A cybersecurity “pandemic” is likely to follow that of the coronavirus, as a plethora of businesses and government entities worldwide move quickly to provide and obtain services online without ensuring adequate protection from hackers, the founder and CEO of Israel’s largest cybersecurity firm has warned.
“The corona pandemic may be over, but we need to protect ourselves against the cyber pandemic that is coming,” said Gil Shwed, the founder and CEO of Check Point Software Technologies Ltd. “We need to prevent it. We know it is coming, we know it will happen” and we must make sure it doesn’t cause “as much damage as the original” pandemic.
Shwed spoke on Sunday at a global e-summit that examined the impact of the coronavirus pandemic.
The virus has killed hundreds of thousands of people around the globe and infected millions, bringing in its wake an unprecedented economic crisis caused by lockdowns on businesses and activities in a bid to curb the spread of the deadly disease. The virus has also created “unprecedented opportunities” for hackers, cybersecurity researchers at Check Point have warned.
In a report released earlier this month, researchers at the $15.7 billion cybersecurity firm said they saw a 30 percent jump in coronavirus-related cyberattacks in three weeks, with 192,000 such attacks per week worldwide.
As businesses, hospitals, medical providers and governments set up websites or moved their operations online and to the cloud in the face of the lockdowns, and as more and more employees worked from home, hackers were given even more fertile ground for attacks as they sought to find weaknesses in personal computers or cloud-based servers to access precious information.
Companies and governments have been traditionally structured to contain all of their most sensitive information in one location, but overnight, due to the coronavirus pandemic, all of this changed, and entities have needed to remove barriers to their information to make it available for remote access.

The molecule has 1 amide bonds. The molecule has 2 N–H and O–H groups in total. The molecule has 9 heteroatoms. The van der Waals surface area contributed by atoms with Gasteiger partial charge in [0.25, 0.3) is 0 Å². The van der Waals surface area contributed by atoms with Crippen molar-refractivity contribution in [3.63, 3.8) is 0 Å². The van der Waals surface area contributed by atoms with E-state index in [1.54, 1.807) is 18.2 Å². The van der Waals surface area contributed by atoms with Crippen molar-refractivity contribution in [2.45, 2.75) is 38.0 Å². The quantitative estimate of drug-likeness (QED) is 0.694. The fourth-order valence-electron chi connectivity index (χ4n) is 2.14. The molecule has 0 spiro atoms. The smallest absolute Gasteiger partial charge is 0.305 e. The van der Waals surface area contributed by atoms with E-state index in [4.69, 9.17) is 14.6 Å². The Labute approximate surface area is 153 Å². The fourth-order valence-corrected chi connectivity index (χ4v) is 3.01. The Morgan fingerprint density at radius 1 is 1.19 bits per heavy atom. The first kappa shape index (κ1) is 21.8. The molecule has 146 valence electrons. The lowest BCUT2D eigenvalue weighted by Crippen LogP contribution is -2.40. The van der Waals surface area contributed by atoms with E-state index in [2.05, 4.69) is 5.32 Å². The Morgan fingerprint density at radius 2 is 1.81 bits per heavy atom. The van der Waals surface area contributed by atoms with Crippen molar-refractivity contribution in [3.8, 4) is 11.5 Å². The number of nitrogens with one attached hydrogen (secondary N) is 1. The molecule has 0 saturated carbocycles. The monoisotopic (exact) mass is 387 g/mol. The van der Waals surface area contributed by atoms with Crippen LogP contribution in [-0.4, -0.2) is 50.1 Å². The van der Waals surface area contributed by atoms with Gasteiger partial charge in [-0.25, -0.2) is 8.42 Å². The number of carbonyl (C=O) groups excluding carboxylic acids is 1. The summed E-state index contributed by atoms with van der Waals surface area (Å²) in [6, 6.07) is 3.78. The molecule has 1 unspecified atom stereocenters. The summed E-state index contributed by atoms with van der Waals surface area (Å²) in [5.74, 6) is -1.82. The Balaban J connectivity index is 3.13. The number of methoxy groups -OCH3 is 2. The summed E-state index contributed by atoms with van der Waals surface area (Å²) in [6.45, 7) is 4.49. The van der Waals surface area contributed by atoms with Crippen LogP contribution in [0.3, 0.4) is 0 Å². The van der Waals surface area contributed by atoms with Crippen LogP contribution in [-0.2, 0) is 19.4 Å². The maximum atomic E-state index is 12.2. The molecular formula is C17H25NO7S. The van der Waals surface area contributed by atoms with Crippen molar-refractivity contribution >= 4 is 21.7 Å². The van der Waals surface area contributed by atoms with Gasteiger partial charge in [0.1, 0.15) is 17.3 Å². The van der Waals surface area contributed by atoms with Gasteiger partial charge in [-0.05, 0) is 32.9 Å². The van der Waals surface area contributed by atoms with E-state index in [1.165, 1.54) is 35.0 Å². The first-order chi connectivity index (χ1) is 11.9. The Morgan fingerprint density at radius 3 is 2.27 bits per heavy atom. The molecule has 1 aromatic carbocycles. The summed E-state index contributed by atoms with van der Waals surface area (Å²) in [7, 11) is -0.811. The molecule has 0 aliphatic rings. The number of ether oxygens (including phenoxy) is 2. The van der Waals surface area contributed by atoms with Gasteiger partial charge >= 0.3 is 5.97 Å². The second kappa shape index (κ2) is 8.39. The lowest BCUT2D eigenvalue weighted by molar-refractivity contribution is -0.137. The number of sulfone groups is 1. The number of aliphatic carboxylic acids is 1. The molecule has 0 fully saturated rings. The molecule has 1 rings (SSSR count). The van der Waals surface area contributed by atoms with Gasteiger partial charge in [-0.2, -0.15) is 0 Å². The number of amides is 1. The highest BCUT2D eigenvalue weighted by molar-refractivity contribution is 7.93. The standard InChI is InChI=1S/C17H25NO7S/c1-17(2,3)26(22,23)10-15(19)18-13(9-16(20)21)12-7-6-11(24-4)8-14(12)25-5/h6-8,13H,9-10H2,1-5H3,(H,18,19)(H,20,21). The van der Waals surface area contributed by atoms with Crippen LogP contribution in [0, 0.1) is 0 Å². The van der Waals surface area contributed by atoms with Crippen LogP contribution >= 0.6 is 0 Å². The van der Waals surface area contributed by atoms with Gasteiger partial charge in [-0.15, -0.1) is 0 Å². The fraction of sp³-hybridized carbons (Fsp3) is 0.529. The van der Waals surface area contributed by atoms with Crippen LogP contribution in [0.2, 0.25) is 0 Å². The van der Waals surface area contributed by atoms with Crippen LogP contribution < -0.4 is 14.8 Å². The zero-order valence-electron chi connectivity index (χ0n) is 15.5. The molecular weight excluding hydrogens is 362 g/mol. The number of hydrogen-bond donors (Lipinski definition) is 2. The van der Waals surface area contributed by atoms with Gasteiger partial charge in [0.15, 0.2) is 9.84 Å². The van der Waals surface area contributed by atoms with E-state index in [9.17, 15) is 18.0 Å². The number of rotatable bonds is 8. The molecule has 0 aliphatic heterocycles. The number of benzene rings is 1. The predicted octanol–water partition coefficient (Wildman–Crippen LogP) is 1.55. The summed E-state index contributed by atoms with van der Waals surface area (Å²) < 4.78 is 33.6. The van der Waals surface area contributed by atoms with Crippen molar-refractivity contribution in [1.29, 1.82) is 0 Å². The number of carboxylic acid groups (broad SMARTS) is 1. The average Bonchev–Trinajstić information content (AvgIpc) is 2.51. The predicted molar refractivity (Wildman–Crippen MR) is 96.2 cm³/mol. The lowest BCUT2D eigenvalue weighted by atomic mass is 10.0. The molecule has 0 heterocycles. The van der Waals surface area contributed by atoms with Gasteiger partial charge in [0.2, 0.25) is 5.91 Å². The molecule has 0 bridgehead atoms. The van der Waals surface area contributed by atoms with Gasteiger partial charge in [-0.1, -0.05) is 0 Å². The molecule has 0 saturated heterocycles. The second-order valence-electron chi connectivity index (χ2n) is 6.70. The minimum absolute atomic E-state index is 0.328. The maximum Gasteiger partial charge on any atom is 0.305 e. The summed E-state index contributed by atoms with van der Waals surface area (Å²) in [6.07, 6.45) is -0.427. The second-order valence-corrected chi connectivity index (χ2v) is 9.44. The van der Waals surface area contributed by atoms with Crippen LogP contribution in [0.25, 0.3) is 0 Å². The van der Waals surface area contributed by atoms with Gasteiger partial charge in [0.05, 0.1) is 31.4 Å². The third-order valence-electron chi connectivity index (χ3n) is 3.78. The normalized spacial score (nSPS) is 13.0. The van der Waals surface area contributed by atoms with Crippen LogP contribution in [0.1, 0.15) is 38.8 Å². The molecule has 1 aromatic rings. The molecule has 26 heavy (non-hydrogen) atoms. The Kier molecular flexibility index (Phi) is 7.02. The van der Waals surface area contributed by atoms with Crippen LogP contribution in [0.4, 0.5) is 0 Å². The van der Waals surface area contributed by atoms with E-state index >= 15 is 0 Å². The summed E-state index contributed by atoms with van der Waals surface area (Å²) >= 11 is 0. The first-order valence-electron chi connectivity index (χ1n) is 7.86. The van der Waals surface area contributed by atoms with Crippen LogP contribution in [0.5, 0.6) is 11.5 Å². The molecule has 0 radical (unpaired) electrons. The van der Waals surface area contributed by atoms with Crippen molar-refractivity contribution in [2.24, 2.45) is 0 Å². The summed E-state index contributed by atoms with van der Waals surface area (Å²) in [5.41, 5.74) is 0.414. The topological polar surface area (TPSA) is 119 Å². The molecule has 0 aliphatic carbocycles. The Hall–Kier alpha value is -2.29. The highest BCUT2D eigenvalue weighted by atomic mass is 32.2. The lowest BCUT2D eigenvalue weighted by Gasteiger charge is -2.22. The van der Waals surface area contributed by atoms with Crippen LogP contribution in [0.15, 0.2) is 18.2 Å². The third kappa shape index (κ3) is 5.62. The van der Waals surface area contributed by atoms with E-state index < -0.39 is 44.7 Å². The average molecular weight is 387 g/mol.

In the past three months, technological evolution of businesses and entities has been pushed forward by five or even 10 years because of the coronavirus, said Shwed.
Some government services have moved overnight from no online presence at all to having the internet be the center stage of their activities, he said. “And the level of security on many of them is way too weak. That is something we really need to harden.”
All of this will also cause cybersecurity to change.
“Now we need to secure people’s computers at home, so they are not taken over,” Shwed said. “We need to learn about the new remote break-ins. We see a lot of ‘holes in the environment,’ and must learn about new developments on the hackers’ side.”
“Companies moved tons of applications to the cloud very, very, quickly and we need to make sure that this is a secure environment,” he said. This is “very challenging” because the cloud environment is fairly new and levels of security both for websites and cloud-based applications are “way, way behind.”
The global e-summit, called The New Tomorrow, which will run till June 3, is hosted by the Israeli-American Council (IAC) and the Peres Center for Peace & Innovation, and will see a roster of speakers from the tech and health industries and economists and company leaders discussing the new normal in response to the pandemic.